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Reading food labels By Zani Alam WPGH.

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Presentation on theme: "Reading food labels By Zani Alam WPGH."— Presentation transcript:

1 Reading food labels By Zani Alam WPGH

2 Make healthier choices


4 Food labels All Packaged foods have nutrition facts. All food manufacturers must include some details on labels. What do they mean? We invite you to join us to find out more…..

5 Some packages have : Nutrition claims
Are used to attract the buyer’s attention such as: “low fat”, less sugar, and high fibre”. Do not rely in these claims.

6 All packaged food have Nutrition information Percentage daily value
Tell what percentage of the daily recommended amount of each nutrient in in each serving. (This is based on a 2000 calorie per day) The Ingredient List Ingredients list are listed in descending order based on the weight of the ingredient.

7 This diagram shows the nutrition information and ingredients from a Weetbix package by Sanitarium.

8 Reading the labels 750 g net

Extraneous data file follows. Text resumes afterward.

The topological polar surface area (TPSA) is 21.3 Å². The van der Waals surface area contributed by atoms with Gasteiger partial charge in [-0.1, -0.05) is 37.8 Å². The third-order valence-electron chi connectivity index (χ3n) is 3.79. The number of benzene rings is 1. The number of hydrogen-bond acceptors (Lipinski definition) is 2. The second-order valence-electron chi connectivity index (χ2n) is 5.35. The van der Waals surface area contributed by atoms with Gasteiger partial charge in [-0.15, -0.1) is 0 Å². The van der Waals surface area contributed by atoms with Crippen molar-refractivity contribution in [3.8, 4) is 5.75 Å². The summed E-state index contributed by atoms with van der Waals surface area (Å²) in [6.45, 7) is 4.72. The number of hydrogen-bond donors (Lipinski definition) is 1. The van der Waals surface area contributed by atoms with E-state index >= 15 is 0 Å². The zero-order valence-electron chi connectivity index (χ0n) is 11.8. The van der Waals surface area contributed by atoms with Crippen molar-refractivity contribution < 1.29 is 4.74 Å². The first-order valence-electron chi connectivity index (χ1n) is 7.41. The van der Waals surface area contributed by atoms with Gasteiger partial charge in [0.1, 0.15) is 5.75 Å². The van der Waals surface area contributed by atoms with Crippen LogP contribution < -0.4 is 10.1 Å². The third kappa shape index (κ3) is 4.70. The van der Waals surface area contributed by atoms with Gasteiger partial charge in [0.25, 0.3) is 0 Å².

Sugar :this tells how much of the total carbohydrate is sugar (the total amount of natural sugar and added sugar in one serving). We don’t need too much sugar. Sugar can add a lot of calories. Serving size is the amount of food to be eaten at one time by an adult. Serving per pack tells you how many servings in that package This tells you the nutrients in 100 g of this food. It is the best way to compare similar products. Calories: tells you how much energy you will get from one serving of this food. Fibre: tells you how much fibre is in one serving. Eat food that are high in fibre. Sodium or salt: Try to choose foods with reduced or no added salt. Fat total: is the amount of all fat types in one serving. We need fat. But we should avoid saturated fat and look for zero trans fat. Finished Potassium and magnesium : minerals needed by the body. Some packages include vitamins section. Carbohydrate: this includes both sugars and starches in food. 750g net ( the weight with the package) Click on the hyperlinked words (in blue) for more explanation then click back to bring you back to this page. 750 g net